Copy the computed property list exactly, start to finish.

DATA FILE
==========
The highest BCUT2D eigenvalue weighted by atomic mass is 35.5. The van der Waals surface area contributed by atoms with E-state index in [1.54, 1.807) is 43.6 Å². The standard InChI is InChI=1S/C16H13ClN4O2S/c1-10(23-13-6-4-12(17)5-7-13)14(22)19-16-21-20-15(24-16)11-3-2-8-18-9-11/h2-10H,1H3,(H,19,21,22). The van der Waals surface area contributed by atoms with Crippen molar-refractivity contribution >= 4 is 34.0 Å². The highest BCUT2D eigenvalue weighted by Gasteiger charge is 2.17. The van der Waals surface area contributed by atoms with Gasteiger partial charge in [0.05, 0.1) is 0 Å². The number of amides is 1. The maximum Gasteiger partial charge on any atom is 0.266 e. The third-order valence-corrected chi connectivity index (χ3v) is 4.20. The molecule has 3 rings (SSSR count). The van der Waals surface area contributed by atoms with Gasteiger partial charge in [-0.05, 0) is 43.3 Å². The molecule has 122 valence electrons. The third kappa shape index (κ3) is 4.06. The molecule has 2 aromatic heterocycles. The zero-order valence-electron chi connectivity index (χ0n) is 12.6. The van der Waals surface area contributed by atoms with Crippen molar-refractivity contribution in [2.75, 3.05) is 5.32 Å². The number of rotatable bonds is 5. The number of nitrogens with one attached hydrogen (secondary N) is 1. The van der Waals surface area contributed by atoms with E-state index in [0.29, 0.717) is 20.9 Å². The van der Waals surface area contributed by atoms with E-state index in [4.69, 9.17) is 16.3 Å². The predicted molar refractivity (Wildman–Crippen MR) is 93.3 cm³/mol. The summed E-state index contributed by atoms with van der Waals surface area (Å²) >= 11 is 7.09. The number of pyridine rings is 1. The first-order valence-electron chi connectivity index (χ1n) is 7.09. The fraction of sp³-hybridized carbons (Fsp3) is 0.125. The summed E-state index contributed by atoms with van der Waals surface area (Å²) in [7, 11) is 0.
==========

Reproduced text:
The highest BCUT2D eigenvalue weighted by atomic mass is 35.5. The van der Waals surface area contributed by atoms with E-state index in [1.54, 1.807) is 43.6 Å². The standard InChI is InChI=1S/C16H13ClN4O2S/c1-10(23-13-6-4-12(17)5-7-13)14(22)19-16-21-20-15(24-16)11-3-2-8-18-9-11/h2-10H,1H3,(H,19,21,22). The van der Waals surface area contributed by atoms with Crippen molar-refractivity contribution >= 4 is 34.0 Å². The highest BCUT2D eigenvalue weighted by Gasteiger charge is 2.17. The van der Waals surface area contributed by atoms with Gasteiger partial charge in [0.05, 0.1) is 0 Å². The number of amides is 1. The maximum Gasteiger partial charge on any atom is 0.266 e. The third-order valence-corrected chi connectivity index (χ3v) is 4.20. The molecule has 3 rings (SSSR count). The van der Waals surface area contributed by atoms with Gasteiger partial charge in [-0.05, 0) is 43.3 Å². The molecule has 122 valence electrons. The third kappa shape index (κ3) is 4.06. The molecule has 2 aromatic heterocycles. The zero-order valence-electron chi connectivity index (χ0n) is 12.6. The van der Waals surface area contributed by atoms with Crippen molar-refractivity contribution in [2.75, 3.05) is 5.32 Å². The number of rotatable bonds is 5. The number of nitrogens with one attached hydrogen (secondary N) is 1. The van der Waals surface area contributed by atoms with E-state index in [0.29, 0.717) is 20.9 Å². The van der Waals surface area contributed by atoms with E-state index in [4.69, 9.17) is 16.3 Å². The predicted molar refractivity (Wildman–Crippen MR) is 93.3 cm³/mol. The summed E-state index contributed by atoms with van der Waals surface area (Å²) >= 11 is 7.09. The number of pyridine rings is 1. The first-order valence-electron chi connectivity index (χ1n) is 7.09. The fraction of sp³-hybridized carbons (Fsp3) is 0.125. The summed E-state index contributed by atoms with van der Waals surface area (Å²) in [7, 11) is 0.